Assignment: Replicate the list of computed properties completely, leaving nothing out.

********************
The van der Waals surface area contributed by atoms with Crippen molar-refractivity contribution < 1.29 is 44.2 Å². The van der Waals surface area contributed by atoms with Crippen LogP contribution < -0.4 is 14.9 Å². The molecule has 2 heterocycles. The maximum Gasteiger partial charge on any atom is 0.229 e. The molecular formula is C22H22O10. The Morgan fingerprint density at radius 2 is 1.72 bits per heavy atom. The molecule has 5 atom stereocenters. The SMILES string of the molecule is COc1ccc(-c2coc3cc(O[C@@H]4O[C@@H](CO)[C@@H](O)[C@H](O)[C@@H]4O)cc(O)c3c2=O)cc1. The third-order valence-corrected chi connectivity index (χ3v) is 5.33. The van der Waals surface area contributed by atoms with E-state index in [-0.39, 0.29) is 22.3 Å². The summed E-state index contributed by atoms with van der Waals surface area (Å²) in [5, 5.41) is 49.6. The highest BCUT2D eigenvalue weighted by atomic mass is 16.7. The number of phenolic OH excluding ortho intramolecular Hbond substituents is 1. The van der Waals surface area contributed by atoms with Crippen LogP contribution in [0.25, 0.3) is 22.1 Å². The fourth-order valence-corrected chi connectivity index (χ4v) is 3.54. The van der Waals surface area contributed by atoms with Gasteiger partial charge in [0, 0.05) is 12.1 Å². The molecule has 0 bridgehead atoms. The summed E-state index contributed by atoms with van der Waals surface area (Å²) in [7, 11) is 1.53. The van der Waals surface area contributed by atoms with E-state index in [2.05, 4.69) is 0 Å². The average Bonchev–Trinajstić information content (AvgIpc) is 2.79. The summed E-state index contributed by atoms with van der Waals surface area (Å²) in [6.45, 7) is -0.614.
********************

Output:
The van der Waals surface area contributed by atoms with Crippen molar-refractivity contribution < 1.29 is 44.2 Å². The van der Waals surface area contributed by atoms with Crippen LogP contribution < -0.4 is 14.9 Å². The molecule has 2 heterocycles. The maximum Gasteiger partial charge on any atom is 0.229 e. The molecular formula is C22H22O10. The Morgan fingerprint density at radius 2 is 1.72 bits per heavy atom. The molecule has 5 atom stereocenters. The SMILES string of the molecule is COc1ccc(-c2coc3cc(O[C@@H]4O[C@@H](CO)[C@@H](O)[C@H](O)[C@@H]4O)cc(O)c3c2=O)cc1. The third-order valence-corrected chi connectivity index (χ3v) is 5.33. The van der Waals surface area contributed by atoms with E-state index in [-0.39, 0.29) is 22.3 Å². The summed E-state index contributed by atoms with van der Waals surface area (Å²) in [5, 5.41) is 49.6. The highest BCUT2D eigenvalue weighted by atomic mass is 16.7. The number of phenolic OH excluding ortho intramolecular Hbond substituents is 1. The van der Waals surface area contributed by atoms with Crippen LogP contribution in [0.25, 0.3) is 22.1 Å². The fourth-order valence-corrected chi connectivity index (χ4v) is 3.54. The van der Waals surface area contributed by atoms with Gasteiger partial charge in [0, 0.05) is 12.1 Å². The molecule has 0 bridgehead atoms. The summed E-state index contributed by atoms with van der Waals surface area (Å²) in [7, 11) is 1.53. The van der Waals surface area contributed by atoms with E-state index in [2.05, 4.69) is 0 Å². The average Bonchev–Trinajstić information content (AvgIpc) is 2.79. The summed E-state index contributed by atoms with van der Waals surface area (Å²) in [6.45, 7) is -0.614.